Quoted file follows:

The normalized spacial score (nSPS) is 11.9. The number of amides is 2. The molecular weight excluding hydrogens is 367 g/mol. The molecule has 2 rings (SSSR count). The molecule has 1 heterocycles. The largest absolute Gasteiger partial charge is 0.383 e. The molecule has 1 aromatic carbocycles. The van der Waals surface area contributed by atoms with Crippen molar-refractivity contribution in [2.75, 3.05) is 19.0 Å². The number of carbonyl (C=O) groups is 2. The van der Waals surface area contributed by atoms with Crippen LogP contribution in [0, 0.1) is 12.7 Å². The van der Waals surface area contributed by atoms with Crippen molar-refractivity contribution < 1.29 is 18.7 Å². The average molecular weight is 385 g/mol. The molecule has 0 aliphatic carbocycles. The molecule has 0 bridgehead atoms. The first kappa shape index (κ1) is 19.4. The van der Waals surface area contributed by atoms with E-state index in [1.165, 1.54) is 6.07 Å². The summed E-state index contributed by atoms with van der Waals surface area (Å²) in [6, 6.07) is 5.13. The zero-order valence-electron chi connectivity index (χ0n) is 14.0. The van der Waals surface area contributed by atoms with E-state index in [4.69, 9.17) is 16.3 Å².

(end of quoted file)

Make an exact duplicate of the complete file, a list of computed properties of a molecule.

The normalized spacial score (nSPS) is 11.9. The number of amides is 2. The molecular weight excluding hydrogens is 367 g/mol. The molecule has 2 rings (SSSR count). The molecule has 1 heterocycles. The largest absolute Gasteiger partial charge is 0.383 e. The molecule has 1 aromatic carbocycles. The van der Waals surface area contributed by atoms with Crippen molar-refractivity contribution in [2.75, 3.05) is 19.0 Å². The number of carbonyl (C=O) groups is 2. The van der Waals surface area contributed by atoms with Crippen LogP contribution in [0, 0.1) is 12.7 Å². The van der Waals surface area contributed by atoms with Crippen molar-refractivity contribution < 1.29 is 18.7 Å². The average molecular weight is 385 g/mol. The molecule has 0 aliphatic carbocycles. The molecule has 0 bridgehead atoms. The first kappa shape index (κ1) is 19.4. The van der Waals surface area contributed by atoms with E-state index in [1.165, 1.54) is 6.07 Å². The summed E-state index contributed by atoms with van der Waals surface area (Å²) in [6, 6.07) is 5.13. The zero-order valence-electron chi connectivity index (χ0n) is 14.0. The van der Waals surface area contributed by atoms with E-state index in [4.69, 9.17) is 16.3 Å².